And if they believe in the like of that which ye believe, then they are rightly guided. But if they turn away, then they are in schism (2:137).
The next verse is also highly relevant to our theme. It begins, mysteriously, with a reference to the color of God (sibghat All⨩. Pickthall renders the verse thus, making explicit what he sees as intended by the ellipse: “[We take our] color from God; and who is better than God at coloring? And we worship Him” (2:138).72 The verses immediately following this one suggest what this “color” might mean:
Say: Dispute ye with us concerning God, when He is our Lord and your Lord? Ours are our works, and yours your works. We are devoted purely to Him.
Or say ye that Abraham, and Ishmael, and Isaac, and Jacob, and the tribes were Jews or Christians? Say: Do you know best or doth God? (2:139-140).
Here we are given a strong sense of the need to view religious affiliation in the light of absolute values, rather than allowing religious affiliation to determine the “color” or nature of the Absolute: “We are devoted purely to Him”; it is not religion, but God Who is worshipped. “And we worship Him.” One is reminded here of the image given by Junayd, and so often quoted by Ibn Arabi: “Water takes on the color of the cup.“73 The imperative of ‘transcending the gods of belief’, mentioned earlier, can be seen as concordant with the need to go beyond the “color” imparted by religious dogma or affiliation, to the pure Absolute, at once surpassing all color and assuming every color. As Rumi puts it:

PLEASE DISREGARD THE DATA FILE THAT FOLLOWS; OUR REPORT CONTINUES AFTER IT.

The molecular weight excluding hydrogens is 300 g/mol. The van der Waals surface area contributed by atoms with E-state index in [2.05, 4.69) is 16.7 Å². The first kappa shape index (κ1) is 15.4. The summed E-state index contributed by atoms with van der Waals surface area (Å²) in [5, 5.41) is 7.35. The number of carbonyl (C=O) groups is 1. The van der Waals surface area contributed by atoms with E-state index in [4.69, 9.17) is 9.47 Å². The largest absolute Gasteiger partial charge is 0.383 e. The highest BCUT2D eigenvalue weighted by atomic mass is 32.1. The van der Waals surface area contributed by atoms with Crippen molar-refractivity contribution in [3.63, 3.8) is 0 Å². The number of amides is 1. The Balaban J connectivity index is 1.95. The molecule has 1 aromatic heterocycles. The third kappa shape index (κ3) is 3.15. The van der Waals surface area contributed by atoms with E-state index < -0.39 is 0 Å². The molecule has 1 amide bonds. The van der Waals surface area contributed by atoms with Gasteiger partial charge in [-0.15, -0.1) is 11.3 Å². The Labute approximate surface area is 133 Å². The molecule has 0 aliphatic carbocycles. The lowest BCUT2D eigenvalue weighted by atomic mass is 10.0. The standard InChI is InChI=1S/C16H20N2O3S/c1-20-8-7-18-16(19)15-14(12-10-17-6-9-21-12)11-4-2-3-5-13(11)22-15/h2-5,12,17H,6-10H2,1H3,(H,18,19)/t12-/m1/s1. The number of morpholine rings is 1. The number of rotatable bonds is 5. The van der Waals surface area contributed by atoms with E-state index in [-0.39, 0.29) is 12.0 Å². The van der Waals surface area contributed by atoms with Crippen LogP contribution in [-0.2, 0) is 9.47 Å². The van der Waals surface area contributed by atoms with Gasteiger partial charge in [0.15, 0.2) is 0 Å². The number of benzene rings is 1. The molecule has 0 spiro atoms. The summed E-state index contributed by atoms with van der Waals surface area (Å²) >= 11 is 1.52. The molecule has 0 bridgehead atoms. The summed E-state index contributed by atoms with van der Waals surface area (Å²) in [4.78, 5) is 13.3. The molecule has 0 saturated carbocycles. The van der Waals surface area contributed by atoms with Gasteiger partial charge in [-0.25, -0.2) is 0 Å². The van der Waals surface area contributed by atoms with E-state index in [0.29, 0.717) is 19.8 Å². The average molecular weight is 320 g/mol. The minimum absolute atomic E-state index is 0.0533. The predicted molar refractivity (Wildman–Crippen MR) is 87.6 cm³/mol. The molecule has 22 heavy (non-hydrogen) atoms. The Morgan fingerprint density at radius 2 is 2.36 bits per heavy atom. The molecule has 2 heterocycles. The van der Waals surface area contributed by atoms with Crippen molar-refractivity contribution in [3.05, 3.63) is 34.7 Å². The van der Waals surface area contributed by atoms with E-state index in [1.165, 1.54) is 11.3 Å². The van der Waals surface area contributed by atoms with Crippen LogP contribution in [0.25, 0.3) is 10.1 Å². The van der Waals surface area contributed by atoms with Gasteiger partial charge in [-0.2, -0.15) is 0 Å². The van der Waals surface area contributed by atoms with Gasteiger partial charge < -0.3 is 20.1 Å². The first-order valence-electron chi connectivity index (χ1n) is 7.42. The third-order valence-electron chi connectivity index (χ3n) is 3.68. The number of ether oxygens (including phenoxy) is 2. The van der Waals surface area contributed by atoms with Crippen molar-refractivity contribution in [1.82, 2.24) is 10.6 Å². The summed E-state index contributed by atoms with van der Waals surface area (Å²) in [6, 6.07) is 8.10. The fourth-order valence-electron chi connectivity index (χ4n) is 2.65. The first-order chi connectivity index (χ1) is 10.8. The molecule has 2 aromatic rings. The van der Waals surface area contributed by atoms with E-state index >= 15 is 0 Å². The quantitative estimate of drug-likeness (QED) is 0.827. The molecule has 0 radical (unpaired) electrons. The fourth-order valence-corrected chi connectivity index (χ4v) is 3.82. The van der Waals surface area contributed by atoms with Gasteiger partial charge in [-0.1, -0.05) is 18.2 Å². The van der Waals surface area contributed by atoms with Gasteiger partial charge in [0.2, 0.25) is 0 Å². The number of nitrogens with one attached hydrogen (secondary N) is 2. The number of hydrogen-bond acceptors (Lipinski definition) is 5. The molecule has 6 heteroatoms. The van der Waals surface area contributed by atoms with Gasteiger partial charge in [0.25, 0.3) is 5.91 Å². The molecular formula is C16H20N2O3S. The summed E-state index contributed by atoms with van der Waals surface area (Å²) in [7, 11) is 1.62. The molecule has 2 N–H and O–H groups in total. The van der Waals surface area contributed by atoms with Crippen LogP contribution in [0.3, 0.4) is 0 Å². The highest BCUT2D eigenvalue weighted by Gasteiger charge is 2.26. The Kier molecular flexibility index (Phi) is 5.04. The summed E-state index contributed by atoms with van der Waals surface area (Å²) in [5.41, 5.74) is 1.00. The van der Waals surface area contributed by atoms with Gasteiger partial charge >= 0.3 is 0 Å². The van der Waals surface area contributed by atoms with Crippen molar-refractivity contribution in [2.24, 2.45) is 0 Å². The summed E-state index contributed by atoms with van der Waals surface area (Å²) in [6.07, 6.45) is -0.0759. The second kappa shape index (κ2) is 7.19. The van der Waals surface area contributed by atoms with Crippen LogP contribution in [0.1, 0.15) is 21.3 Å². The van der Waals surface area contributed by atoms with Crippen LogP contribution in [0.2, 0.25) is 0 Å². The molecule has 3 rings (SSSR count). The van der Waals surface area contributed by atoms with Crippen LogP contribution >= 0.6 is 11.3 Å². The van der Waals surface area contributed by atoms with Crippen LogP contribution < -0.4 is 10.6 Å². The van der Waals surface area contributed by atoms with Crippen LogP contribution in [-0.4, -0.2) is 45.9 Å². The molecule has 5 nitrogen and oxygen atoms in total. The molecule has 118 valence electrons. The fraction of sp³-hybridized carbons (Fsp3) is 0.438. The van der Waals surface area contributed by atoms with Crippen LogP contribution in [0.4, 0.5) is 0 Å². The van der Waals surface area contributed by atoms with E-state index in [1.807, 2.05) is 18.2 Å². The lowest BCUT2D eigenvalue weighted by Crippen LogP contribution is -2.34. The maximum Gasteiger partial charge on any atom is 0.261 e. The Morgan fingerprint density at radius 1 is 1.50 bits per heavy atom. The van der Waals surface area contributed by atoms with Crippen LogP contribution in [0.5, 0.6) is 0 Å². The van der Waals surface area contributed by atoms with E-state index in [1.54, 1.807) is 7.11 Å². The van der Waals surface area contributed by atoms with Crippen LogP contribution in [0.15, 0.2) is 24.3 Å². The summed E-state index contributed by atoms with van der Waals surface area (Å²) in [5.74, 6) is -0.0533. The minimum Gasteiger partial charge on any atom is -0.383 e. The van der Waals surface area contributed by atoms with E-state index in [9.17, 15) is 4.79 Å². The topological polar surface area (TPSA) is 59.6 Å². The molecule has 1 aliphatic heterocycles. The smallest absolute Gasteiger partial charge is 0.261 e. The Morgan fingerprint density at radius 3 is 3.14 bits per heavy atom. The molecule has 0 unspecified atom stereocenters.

Since colorlessness (pure Unity) became the captive of color (manifestation in the phenomenal world), a Moses came into conflict with a Moses.
When you attain unto the colorlessness which you possessed, Moses and Pharaoh are at peace.74